A single day's data is not sufficient to locate predominant hot and cold spots. The same processes of convective circulation that produce clouds are often active in the atmosphere even if clouds are not present, producing transient hot and cold spots on the surface depending on where the air is rising or falling. These patterns move with time. The only way to find the underlying surface pattern is to average together a large amount of data so that the random convective processes cancel out.
Because central park may behave differently from the rest of the city, an average is formed of a number of representative streets that do not go through large elevation changes: 80th, 57th, 34th, 40th and Chambers streets. This average is subtracted from the detrended data to form what are called 'differences':
differences = (detrended data) - (detrended average)
The standard deviation of this data is calculated each day, and since it can change each day, it may make more sense to look at how many deviations each difference is from the average to see how significant it is:
deviations = (differences)/(daily standard deviation)
Both of these are types of anomalies. When data from a number of different days are averaged together, either the average difference or the average deviation is calculated. The results are shown in the anomaly maps
In the case of the Avenue walks in full sun, systematic biases were noted between routes. This is believed to be due to the exposed parts of the instruments experiencing solar heating, with different field agents mounting the instruments at different orientations. Since the field agents were assigned to the same route each time the biases were uniform and so subject to correction. This was done by assuming the endpoints of overlapping routes had to match values of temperature and dewpoint. The adjustment was done in two steps:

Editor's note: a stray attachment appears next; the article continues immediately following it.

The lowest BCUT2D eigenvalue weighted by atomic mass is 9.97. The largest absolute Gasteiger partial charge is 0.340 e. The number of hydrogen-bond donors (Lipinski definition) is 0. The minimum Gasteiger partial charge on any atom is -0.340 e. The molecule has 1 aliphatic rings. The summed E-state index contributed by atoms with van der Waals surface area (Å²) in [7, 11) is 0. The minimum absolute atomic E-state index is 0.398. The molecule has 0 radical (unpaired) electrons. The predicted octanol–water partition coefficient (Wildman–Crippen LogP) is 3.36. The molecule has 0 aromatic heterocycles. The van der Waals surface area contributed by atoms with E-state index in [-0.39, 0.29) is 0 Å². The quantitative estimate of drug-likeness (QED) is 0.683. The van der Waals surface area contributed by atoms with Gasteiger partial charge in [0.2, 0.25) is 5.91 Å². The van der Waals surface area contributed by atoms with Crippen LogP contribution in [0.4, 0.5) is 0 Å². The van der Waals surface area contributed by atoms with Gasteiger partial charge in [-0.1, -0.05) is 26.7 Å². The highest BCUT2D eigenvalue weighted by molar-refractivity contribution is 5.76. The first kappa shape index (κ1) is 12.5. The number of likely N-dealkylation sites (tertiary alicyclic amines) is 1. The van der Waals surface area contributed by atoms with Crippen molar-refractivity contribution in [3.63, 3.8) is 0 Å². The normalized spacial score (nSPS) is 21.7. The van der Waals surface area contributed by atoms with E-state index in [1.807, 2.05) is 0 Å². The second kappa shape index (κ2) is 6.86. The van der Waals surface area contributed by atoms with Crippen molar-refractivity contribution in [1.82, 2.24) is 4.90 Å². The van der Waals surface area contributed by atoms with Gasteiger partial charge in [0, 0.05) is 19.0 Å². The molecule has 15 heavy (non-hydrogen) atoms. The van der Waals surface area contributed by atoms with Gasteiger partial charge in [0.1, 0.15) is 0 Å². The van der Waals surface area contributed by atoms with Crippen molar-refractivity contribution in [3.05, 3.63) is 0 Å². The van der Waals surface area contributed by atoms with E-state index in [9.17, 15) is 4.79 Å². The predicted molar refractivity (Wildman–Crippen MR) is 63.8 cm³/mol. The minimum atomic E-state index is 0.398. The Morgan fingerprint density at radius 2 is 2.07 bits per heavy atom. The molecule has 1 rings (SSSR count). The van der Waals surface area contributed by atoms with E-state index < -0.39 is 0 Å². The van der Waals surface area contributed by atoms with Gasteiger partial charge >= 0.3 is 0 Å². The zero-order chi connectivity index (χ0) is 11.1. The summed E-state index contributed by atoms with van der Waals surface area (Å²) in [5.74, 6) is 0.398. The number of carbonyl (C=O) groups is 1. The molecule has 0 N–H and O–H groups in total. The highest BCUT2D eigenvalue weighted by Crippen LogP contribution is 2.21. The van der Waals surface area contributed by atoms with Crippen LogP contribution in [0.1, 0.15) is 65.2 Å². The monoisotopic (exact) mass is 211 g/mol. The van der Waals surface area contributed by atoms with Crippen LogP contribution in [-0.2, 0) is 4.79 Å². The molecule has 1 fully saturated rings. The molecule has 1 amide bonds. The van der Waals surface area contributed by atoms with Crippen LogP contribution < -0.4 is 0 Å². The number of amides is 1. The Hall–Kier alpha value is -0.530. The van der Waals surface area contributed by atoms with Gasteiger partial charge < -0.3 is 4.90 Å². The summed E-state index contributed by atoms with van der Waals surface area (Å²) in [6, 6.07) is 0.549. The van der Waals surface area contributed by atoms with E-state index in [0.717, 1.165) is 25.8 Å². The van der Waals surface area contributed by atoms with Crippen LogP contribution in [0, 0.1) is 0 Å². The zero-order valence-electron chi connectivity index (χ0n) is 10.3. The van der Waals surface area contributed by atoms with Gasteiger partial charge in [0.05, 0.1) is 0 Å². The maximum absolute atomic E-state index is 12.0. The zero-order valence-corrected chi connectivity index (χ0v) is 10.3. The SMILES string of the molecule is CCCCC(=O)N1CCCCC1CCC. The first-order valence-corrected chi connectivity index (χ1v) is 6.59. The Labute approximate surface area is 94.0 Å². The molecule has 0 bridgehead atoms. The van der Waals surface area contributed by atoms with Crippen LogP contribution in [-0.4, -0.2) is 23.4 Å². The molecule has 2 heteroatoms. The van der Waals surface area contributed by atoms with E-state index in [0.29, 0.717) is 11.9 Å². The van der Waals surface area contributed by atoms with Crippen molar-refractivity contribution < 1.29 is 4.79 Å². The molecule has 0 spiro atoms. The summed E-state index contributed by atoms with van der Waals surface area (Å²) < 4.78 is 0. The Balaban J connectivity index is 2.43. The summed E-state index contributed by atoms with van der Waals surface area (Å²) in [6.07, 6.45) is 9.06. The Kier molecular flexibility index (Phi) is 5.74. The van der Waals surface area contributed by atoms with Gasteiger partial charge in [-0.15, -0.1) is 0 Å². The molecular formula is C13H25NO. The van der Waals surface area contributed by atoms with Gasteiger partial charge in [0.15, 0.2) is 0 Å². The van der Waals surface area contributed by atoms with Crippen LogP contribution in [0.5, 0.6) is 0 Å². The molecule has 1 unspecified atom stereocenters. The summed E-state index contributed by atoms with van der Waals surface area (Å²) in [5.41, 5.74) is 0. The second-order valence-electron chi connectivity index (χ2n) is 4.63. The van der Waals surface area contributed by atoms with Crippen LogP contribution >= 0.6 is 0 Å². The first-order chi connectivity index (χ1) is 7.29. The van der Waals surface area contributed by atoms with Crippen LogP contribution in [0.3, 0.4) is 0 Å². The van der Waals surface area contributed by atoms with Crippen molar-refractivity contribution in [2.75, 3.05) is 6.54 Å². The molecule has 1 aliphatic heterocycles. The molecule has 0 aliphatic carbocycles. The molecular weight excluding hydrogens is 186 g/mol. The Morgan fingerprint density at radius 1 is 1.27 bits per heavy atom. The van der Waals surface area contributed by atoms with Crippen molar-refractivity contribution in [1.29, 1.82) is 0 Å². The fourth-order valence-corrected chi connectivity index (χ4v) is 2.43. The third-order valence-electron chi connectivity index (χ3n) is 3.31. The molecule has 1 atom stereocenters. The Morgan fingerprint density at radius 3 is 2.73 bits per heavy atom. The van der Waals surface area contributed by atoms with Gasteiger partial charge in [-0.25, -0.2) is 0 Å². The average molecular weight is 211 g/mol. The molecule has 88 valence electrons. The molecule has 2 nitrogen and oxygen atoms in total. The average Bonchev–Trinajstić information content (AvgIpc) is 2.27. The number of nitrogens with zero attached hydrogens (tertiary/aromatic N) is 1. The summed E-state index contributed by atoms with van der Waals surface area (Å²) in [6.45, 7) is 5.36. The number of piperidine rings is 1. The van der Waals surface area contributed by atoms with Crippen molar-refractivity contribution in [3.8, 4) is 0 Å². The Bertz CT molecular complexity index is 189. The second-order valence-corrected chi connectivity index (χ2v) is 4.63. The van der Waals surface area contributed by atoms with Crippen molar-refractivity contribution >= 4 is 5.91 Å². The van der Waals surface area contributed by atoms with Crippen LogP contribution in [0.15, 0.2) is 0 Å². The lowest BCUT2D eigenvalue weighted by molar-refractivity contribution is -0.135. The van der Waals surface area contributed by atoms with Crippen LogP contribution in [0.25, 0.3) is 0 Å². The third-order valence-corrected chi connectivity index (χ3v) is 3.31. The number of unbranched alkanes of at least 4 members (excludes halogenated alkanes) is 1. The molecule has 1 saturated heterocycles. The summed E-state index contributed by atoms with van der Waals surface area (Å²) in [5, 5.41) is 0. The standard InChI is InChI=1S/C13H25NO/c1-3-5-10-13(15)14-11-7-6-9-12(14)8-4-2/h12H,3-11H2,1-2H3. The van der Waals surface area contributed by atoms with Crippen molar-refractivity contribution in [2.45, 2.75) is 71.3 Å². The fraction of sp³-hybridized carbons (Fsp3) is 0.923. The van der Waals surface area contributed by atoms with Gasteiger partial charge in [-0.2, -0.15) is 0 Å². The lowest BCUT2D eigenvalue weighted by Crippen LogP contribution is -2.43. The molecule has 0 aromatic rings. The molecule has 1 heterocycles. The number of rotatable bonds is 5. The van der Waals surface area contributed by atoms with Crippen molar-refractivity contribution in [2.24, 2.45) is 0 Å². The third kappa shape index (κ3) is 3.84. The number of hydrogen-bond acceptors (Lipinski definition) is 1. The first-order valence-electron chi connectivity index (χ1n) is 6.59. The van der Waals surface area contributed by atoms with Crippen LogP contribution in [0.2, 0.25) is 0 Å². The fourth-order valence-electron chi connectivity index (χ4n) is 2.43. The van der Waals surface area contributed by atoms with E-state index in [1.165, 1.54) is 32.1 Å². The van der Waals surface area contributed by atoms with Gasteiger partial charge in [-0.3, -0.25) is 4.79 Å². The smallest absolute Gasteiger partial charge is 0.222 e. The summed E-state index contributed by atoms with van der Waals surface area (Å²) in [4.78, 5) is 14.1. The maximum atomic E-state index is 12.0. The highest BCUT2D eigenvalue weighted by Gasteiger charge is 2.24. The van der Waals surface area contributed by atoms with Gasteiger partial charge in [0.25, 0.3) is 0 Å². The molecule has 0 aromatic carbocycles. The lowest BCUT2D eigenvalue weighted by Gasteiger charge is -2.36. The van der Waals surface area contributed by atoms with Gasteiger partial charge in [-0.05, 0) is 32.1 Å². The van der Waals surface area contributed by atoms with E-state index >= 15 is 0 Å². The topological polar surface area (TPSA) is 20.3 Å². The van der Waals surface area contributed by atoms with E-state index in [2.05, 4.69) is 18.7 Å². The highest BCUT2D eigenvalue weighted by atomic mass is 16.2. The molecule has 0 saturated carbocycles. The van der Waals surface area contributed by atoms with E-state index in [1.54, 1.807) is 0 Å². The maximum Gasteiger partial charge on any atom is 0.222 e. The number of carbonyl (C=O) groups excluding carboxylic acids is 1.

(1) adjusting each route by applying a uniform bias so that the starting point would match the endpoint of the route to the north of it.
(2) re-adjusting the entire set of routes by a constant bias so that the average would be zero.
Though the assumption of endpoint continuity may be questioned in areas of high variability, for most routes there was an area of uniformity surrounding the endpoints.
Ten sets of temperature, relative humidity, and illumination sensors were placed on lampposts around Manhattan for a period of 3 months (June 24 - Sep 20, 2013). Data was collected every 3 minutes during this period.
Onset Corporation's Hobo weatherstation data loggers and probes were used for this measurement campaign. The relative humidity and temperature sensors are integrated into a single probe. The light sensor was attached separately and will be used largely to distinguish times of shade and direct solar illumination.
|Onset/Hobo Instrument||Resolution/Accuracy||Response Time|
|Micro Station Data Logger||NA||NA|
|12 bit Temperature Sensor||0.02 C/0.2 C||~ 5 minutes|
|12 bit Relative Humidity Sensor||0.1%/2.5%||~ 5 minutes|
In a second calibration 6 months later, all instruments were placed together on a table. In this case the average temperature of the Hobo and Vernier instruments were within 0.05 C of each other, and the RH within 2%.
Mounting - the instruments were mounted inside a ventilated pine thermometer shelter as distributed by Ben Meadows corporation. The enclosure was painted white to minimize radiation effects, and the temperature/RH probe was suspended in the middle of the box. The light probe was extended about half a meter to one side and faced upwards.
The boxes were mounted on street lamps between 3.1 and 3.9 meters high depending on signage to prevent tampering. The 3 month period was enforced by the New York City Department of Transportation, which grants permission for such temporary installations without community feedback. An example of installation is shown above left, with approximate locations of the installations marked with white hexagons to the right. Note that the placements coincide with the walking campaigns. In some cases exact coincidence was not possible because decorative lamp posts were excluded.